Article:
Early Intervention Works For Children With Autism Spectrum Disorder, But Only If It Is Being Provided Properly, Virginia Mom Speaks Out
Undergoing early intervention programs is vastly considered as a vital step for children with autism spectrum disorder to achieve their potential. A mother from Midlothian, Virginia agreed that early intervention works for autistic kids, but unfortunately, it is not being provided properly during the preschool years.
Early Intervention Programs Are Working For Children With Autism Spectrum Disorder
Wendy Wender, a mother of an autistic boy named Milo, spoke to NBC 12 in an attempt to create awareness that early intervention programs are indeed working for children with autism spectrum disorder and her son is the proof. Unfortunately, though, the Virginia mom said that not all autistic kids are being provided with proper early intervention program during the preschool years.
Wender narrated that her son Milo, who was diagnosed with mild to moderate autism spectrum disorder when he was 18 months old, used to behave like a "wild animal." The Virginia mom said that after undergoing an early intervention program known as Applied Behavioral Analysis or ABA therapy for almost a year, Milo has now improved a lot.
ABA therapy has been validated by many studies as an effective early intervention program for children with autism spectrum disorder. Past research studies found that this early intervention program is highly effective in honing basic communication, play, motor and daily living skills of autistic kids.
Children With Autism Spectrum Disorder Are Not Getting Proper Early Intervention Programs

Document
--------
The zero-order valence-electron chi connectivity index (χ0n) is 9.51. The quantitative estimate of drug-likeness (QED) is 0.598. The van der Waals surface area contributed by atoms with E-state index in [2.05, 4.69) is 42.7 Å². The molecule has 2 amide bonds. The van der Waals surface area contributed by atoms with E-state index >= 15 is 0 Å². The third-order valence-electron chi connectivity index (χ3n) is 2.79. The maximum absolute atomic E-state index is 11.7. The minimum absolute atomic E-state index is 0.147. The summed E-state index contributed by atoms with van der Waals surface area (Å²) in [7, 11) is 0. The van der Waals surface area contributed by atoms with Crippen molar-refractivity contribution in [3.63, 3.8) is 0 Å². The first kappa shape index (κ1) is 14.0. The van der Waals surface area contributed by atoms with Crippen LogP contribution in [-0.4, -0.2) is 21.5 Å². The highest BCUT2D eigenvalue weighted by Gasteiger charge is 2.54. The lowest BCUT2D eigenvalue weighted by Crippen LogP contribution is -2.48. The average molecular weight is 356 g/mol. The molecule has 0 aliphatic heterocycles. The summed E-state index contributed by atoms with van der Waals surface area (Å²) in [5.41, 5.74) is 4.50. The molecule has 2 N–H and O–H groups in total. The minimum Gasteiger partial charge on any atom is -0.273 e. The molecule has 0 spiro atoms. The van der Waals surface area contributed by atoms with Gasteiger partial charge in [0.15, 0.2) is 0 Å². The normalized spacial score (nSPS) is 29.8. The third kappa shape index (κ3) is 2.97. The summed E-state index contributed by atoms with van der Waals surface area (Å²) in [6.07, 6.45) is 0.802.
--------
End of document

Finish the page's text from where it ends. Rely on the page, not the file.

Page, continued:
Wender stated that it is very unfortunate that the federal government has made ABA therapy out of reach from families of children with autism spectrum disorder. The Virginia mom said that the federal government thought that the early intervention program is a mistake.
Now that the government removed the early intervention program, Wender said that she is worried about Milo's future. She also added that she feels bad for other parents whose children with autism spectrum disorder did not get ABA therapy. The Virginia mom pointed out that without the government, ABA therapy can be very expensive and not all families can afford it.
"They are not getting their right to thrive as a human being, our basic human rights," Wender asserted. With these, the Virginia mom is urging families of children with autism spectrum disorder to contact their lawmakers and encourage them to make early intervention programs like ABA therapy be accessible again.
Share your thoughts about the inaccessibility of proper early intervention programs for preschool-aged children with autism spectrum disorder. Leave some comments below.